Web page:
My work with the US-China Education Trust has sent me digging for statistics again, this time to prepare an acceptance speech for Ambassador Julia Chang Bloch, who is receiving an award this spring from NAFSA: The Association of International Educators. I spent part of this morning looking up statistics about the numbers of international students studying abroad in the US and China. Certainly it’s no surprise to anyone that the number of Chinese students studying in the US dwarfs the number of Americans going to China. I think it’s sobering (and, hopefully, somewhat inspiring), though, to be reminded just how wide the gap is:
In the 2009-2010 academic year nearly 128,000 Chinese students studied in the United States. Again, no surprise at how big this number is. It’s also probably not surprising to many people that Chinese students outnumbered international students from any other country, and together represented 19% of the international student population in the US last year.
What was somewhat more startling to me was to discover that the top three countries of origin for international students–China, India, and South Korea–together represent nearly half, 44%, of the total international student population in the United States.
While Asians make up the lion’s share of students studying in the United States, American students still overwhelmingly prefer to hang out in Europe. China ranked only fifth among international destinations for American students. American students studying in China last year, numbering some 13,600, were less than half as numerous as students studying in the United Kingdom. The other top three most popular destinations were Italy, Spain, and France.
To anyone who cares as much about US-China relations as I do, it’s certainly frustrating to see how many fewer American students are bothering to learn about China than Chinese students are learning about America. As with any cache of statistics, though, it is just as possible to find room for optimism:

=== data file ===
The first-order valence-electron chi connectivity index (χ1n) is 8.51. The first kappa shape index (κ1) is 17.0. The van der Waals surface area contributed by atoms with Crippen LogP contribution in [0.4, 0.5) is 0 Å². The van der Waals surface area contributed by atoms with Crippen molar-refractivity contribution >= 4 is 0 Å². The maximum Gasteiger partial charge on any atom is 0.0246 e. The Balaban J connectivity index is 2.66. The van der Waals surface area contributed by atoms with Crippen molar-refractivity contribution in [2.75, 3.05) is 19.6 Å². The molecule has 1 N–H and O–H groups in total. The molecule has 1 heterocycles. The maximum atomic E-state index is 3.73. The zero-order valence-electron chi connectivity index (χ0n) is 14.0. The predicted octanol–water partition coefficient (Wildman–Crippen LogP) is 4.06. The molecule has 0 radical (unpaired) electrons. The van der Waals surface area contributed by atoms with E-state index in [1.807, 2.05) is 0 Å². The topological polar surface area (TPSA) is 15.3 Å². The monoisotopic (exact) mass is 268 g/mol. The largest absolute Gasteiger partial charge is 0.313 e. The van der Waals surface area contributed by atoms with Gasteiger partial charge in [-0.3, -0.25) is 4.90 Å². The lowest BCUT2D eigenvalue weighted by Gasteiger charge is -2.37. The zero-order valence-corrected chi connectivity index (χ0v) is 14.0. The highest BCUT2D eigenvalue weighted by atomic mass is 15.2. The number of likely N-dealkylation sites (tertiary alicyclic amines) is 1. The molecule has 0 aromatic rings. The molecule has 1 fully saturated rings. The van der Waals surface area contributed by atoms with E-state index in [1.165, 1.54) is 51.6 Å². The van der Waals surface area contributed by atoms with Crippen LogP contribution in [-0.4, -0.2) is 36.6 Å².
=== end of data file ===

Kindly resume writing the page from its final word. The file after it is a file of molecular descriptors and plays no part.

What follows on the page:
China was by far the most popular destination for American students in Asia, and more than twice as many students went to China as went to the next most popular Asian destination, Japan. Also, China was the only one of the top-5 destination to see an increase in student travel from the previous year. American students studying in China last year were up 4% from the 2008-2009 academic year. Of course, a massive upswing in Chinese students to the US–who were up 30% from 2008-2009–dwarfs this figure.
Nonetheless, there is no doubt that student interest in China is measurably increasing. In my own anecdotal experience, I feel as if I am becoming increasingly aware of a much greater number of programs that offer exposure to China and to Chinese language for students at even younger ages. On a recent trip to visit my parents, who both work at the University of Kentucky, I found out that some of the high schools there even offer Chinese language classes. With Confucius Centers and other similar programs increasing in number, this phenomenon is certainly becoming more common. I had never even heard of a person studying Chinese when I was in high school (and, honestly, I’m a little jealous of the kids who, by virtue of being born later, will have the advantage of being able to start tackling the language at an earlier age).
The Institute for International Education, which is based in Washington, D.C., publishes a comprehensive report each year on statistics relating to American study abroad and international students studying in the United States.